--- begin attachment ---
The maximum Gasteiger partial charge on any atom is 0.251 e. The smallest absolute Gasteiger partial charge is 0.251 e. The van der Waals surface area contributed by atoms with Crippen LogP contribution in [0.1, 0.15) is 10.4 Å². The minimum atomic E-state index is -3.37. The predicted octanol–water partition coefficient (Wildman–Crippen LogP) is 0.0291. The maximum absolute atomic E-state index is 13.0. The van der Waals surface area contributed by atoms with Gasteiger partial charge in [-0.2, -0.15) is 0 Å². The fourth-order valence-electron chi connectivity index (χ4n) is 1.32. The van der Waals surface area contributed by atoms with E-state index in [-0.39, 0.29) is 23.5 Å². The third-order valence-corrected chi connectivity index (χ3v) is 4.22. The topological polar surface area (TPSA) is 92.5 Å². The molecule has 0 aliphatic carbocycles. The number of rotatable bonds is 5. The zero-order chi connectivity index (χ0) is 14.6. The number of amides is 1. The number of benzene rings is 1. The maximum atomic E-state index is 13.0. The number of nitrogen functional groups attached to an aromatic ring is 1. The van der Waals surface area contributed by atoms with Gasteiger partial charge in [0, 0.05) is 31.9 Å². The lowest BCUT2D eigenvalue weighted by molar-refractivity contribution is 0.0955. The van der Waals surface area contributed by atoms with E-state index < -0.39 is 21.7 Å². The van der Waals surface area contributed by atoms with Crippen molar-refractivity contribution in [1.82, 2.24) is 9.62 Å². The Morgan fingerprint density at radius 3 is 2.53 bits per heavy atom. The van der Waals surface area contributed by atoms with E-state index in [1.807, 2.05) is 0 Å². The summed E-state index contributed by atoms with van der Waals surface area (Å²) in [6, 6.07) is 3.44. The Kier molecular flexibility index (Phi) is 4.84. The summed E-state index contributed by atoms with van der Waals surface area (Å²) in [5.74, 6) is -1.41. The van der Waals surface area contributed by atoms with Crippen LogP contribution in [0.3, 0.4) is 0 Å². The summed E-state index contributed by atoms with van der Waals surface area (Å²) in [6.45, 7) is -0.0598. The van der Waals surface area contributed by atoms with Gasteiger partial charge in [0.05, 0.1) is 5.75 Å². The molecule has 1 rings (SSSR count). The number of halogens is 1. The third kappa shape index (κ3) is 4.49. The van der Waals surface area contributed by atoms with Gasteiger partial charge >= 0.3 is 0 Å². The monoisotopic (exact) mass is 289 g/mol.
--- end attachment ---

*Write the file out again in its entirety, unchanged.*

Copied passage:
The maximum Gasteiger partial charge on any atom is 0.251 e. The smallest absolute Gasteiger partial charge is 0.251 e. The van der Waals surface area contributed by atoms with Crippen LogP contribution in [0.1, 0.15) is 10.4 Å². The minimum atomic E-state index is -3.37. The predicted octanol–water partition coefficient (Wildman–Crippen LogP) is 0.0291. The maximum absolute atomic E-state index is 13.0. The van der Waals surface area contributed by atoms with Gasteiger partial charge in [-0.2, -0.15) is 0 Å². The fourth-order valence-electron chi connectivity index (χ4n) is 1.32. The van der Waals surface area contributed by atoms with E-state index in [-0.39, 0.29) is 23.5 Å². The third-order valence-corrected chi connectivity index (χ3v) is 4.22. The topological polar surface area (TPSA) is 92.5 Å². The molecule has 0 aliphatic carbocycles. The number of rotatable bonds is 5. The zero-order chi connectivity index (χ0) is 14.6. The number of amides is 1. The number of benzene rings is 1. The maximum atomic E-state index is 13.0. The number of nitrogen functional groups attached to an aromatic ring is 1. The van der Waals surface area contributed by atoms with Gasteiger partial charge in [0, 0.05) is 31.9 Å². The lowest BCUT2D eigenvalue weighted by molar-refractivity contribution is 0.0955. The van der Waals surface area contributed by atoms with E-state index < -0.39 is 21.7 Å². The van der Waals surface area contributed by atoms with Crippen molar-refractivity contribution in [1.82, 2.24) is 9.62 Å². The Morgan fingerprint density at radius 3 is 2.53 bits per heavy atom. The van der Waals surface area contributed by atoms with E-state index in [1.807, 2.05) is 0 Å². The summed E-state index contributed by atoms with van der Waals surface area (Å²) in [6, 6.07) is 3.44. The Kier molecular flexibility index (Phi) is 4.84. The summed E-state index contributed by atoms with van der Waals surface area (Å²) in [5.74, 6) is -1.41. The van der Waals surface area contributed by atoms with Crippen LogP contribution in [0.3, 0.4) is 0 Å². The summed E-state index contributed by atoms with van der Waals surface area (Å²) in [6.45, 7) is -0.0598. The van der Waals surface area contributed by atoms with Gasteiger partial charge in [0.05, 0.1) is 5.75 Å². The molecule has 1 rings (SSSR count). The number of halogens is 1. The third kappa shape index (κ3) is 4.49. The van der Waals surface area contributed by atoms with Gasteiger partial charge >= 0.3 is 0 Å². The monoisotopic (exact) mass is 289 g/mol.